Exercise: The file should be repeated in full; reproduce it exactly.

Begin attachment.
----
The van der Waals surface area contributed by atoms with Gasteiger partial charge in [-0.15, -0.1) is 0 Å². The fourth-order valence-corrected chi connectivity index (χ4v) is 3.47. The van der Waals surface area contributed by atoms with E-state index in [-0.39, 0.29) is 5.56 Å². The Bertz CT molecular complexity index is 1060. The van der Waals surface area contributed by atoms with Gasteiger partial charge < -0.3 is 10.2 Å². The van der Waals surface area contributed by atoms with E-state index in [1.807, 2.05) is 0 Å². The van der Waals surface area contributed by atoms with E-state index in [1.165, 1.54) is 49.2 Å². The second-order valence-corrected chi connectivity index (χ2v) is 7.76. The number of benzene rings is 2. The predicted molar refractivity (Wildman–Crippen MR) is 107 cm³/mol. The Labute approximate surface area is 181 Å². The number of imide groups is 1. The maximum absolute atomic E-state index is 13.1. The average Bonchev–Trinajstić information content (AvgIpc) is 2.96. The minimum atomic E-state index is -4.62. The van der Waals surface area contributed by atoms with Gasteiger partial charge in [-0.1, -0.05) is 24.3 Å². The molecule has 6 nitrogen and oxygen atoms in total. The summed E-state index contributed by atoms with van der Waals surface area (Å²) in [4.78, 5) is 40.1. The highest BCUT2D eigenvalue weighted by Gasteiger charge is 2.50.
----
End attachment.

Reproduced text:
The van der Waals surface area contributed by atoms with Gasteiger partial charge in [-0.15, -0.1) is 0 Å². The fourth-order valence-corrected chi connectivity index (χ4v) is 3.47. The van der Waals surface area contributed by atoms with E-state index in [-0.39, 0.29) is 5.56 Å². The Bertz CT molecular complexity index is 1060. The van der Waals surface area contributed by atoms with Gasteiger partial charge < -0.3 is 10.2 Å². The van der Waals surface area contributed by atoms with E-state index in [1.807, 2.05) is 0 Å². The van der Waals surface area contributed by atoms with E-state index in [1.165, 1.54) is 49.2 Å². The second-order valence-corrected chi connectivity index (χ2v) is 7.76. The number of benzene rings is 2. The predicted molar refractivity (Wildman–Crippen MR) is 107 cm³/mol. The Labute approximate surface area is 181 Å². The number of imide groups is 1. The maximum absolute atomic E-state index is 13.1. The average Bonchev–Trinajstić information content (AvgIpc) is 2.96. The minimum atomic E-state index is -4.62. The van der Waals surface area contributed by atoms with Gasteiger partial charge in [-0.1, -0.05) is 24.3 Å². The molecule has 6 nitrogen and oxygen atoms in total. The summed E-state index contributed by atoms with van der Waals surface area (Å²) in [4.78, 5) is 40.1. The highest BCUT2D eigenvalue weighted by Gasteiger charge is 2.50.